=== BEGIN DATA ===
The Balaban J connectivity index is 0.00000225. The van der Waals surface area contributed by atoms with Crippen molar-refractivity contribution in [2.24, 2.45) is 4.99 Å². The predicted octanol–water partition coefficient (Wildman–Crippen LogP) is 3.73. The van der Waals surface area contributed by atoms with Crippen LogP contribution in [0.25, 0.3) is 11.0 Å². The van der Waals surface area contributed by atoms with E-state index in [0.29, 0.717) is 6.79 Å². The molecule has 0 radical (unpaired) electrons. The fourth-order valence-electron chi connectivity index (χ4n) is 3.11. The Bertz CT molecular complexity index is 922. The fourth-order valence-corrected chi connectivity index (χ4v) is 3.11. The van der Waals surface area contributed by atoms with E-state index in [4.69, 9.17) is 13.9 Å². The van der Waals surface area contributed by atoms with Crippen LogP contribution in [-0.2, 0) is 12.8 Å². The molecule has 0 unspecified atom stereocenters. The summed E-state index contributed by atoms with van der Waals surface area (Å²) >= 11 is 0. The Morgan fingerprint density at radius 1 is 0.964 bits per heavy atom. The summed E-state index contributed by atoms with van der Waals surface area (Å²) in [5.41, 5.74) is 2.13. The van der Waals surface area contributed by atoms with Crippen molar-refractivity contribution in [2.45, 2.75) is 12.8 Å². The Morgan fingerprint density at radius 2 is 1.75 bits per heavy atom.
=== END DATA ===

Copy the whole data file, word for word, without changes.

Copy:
The Balaban J connectivity index is 0.00000225. The van der Waals surface area contributed by atoms with Crippen molar-refractivity contribution in [2.24, 2.45) is 4.99 Å². The predicted octanol–water partition coefficient (Wildman–Crippen LogP) is 3.73. The van der Waals surface area contributed by atoms with Crippen LogP contribution in [0.25, 0.3) is 11.0 Å². The van der Waals surface area contributed by atoms with E-state index in [0.29, 0.717) is 6.79 Å². The molecule has 0 radical (unpaired) electrons. The fourth-order valence-electron chi connectivity index (χ4n) is 3.11. The Bertz CT molecular complexity index is 922. The fourth-order valence-corrected chi connectivity index (χ4v) is 3.11. The van der Waals surface area contributed by atoms with E-state index in [4.69, 9.17) is 13.9 Å². The van der Waals surface area contributed by atoms with Crippen LogP contribution in [-0.2, 0) is 12.8 Å². The molecule has 0 unspecified atom stereocenters. The summed E-state index contributed by atoms with van der Waals surface area (Å²) >= 11 is 0. The Morgan fingerprint density at radius 1 is 0.964 bits per heavy atom. The summed E-state index contributed by atoms with van der Waals surface area (Å²) in [5.41, 5.74) is 2.13. The van der Waals surface area contributed by atoms with Crippen molar-refractivity contribution in [2.45, 2.75) is 12.8 Å². The Morgan fingerprint density at radius 2 is 1.75 bits per heavy atom.